The Chow Chow is believed to be a basal breed that predates the emergence of modern dog breeds. One writer proposed that the Chow Chow originated in China 2,000 years ago or possibly in arctic Asia 3,000 years ago and migrated to Mongolia, then China.
The Chow Chow has some characteristics of the spitz dog, which leads many to believe that it descended from their kind or is one of the ancestors themselves. Unfortunately, due to time, its origin has been lost, but it has been in China for hundreds if not thousands of years.
The Chow Chow breed was developed in China, where it was domesticated long ago. Only when dogs were brought to England along with other Chinese imports in the late 1700s was the name Chow Chow adopted. The breed declined in quality and numbers after the Imperial hunts were ended, but a few pure descendants were kept in isolated monasteries and wealthy households.
The chow breed of dog first appeared in the Western world in the late 1800s. This breed has gained popularity and is now considered one of the top-10 American Kennel Club breeds. The dog has not fared so well in its homeland, though; during the cultural revolution, many chow chows were eliminated because it was believed they had no purpose.
Chow chows are known for their black tongue, but this may have been a way to show social status. The dog was also used as a hunting aid, helping the nobility find and point out birds.
The Chow Chow dog breed is a strong, compact, and powerful animal. It has a thick coat of fur that can be blue-black, black, red, or cinnamon in color. The head is broad with a flat skull and the muzzle is large and square with a black nose.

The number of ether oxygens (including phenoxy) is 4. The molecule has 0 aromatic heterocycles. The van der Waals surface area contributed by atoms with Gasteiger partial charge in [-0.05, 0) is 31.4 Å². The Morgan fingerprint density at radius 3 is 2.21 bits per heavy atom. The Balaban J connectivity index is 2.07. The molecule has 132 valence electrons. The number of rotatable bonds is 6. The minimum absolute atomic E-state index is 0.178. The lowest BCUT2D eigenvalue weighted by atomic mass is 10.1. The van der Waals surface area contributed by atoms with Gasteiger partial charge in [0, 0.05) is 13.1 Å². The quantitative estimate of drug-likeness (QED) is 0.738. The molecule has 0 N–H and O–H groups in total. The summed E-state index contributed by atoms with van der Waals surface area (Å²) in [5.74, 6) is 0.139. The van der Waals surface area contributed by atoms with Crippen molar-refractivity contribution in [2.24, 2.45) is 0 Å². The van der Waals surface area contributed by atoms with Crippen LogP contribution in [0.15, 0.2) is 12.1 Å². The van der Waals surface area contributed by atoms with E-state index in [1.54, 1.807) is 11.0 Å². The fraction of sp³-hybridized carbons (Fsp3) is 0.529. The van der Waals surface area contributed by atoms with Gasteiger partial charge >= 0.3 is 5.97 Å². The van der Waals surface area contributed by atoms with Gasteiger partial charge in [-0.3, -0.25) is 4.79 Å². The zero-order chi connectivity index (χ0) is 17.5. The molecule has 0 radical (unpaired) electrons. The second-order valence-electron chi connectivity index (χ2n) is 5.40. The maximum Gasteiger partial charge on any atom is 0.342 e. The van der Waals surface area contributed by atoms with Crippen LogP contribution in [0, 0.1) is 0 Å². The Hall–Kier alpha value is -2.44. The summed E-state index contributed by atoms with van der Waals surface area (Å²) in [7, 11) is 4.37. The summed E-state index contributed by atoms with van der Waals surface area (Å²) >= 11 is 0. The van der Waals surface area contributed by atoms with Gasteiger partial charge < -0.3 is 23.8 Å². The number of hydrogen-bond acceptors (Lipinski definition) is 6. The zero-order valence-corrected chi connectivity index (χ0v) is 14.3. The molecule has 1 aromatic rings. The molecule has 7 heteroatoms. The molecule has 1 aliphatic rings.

The eyes are medium-sized and almond-shaped. The tail reaches to the hocks or below. The Chow Chow has a thick, blue-black tongue, erect ears, and a broad skull. Its tail curls up over the back, and its trademark characteristic is an expression that seems to be scowling.
The wrinkles on the face make it seem as if the dog is displeased or angry, though this isn’t necessarily true. It’s a strong dog bold dog, square in shape with post-like straight legs which make the dog be a stilted gait. Chow chows have two coat types.
With the rough or long coat, which is a straight, off-standing coat that gives chow puppies a fuzzy teddy bear appearance. The smooth coat is a shorter variation, but both coat types have a dense undercoat.
Chow chows are most commonly seen in red or black coloration. The chow is a medium-sized dog that ranges in height from 17 to 20 inches and in weight from 50 pounds to 75 pounds.
Chow Chows are known for their reserve. They handle unfamiliar situations with caution and can be stubborn, independent, and suspicious of strangers. They are generally good with other pets but may be serious and protective toward their family.
Chow is fiercely protective and needs training to control this guarding tendency. In nature, Chow Chows are aggressive dogs with an independent nature. In most cases, they are easy-going, though they may be aloof towards others except their owners. Aggression is often displayed towards other dogs.
Training and Caring
Chow Chow is not overly active, so they can be kept in an apartment. However, a Chow Chow living in an apartment will need to be taken for daily walks to prevent restlessness and boredom. Upon realizing that exercise is a daily occurrence, Chow Chows will tend to become more assertive with their owners in anticipation of such activities.
chow does not do well in hot humid weather. Grooming varies with the coat type. A rough-coated chow does best with daily grooming to keep him free of tangles. Smooth-coated dogs can be groomed briefly once or twice a week and daily when shedding. He does well with morning or evening walks in warm weather.
The Chow Chow breed can suffer from entropion, glaucoma, juvenile cataracts, lymphoma, hip dysplasia, diabetes mellitus, and gastric cancer. A Chow is at a predisposition for skin melanoma. The average life span of the Chow is between 8–12 years.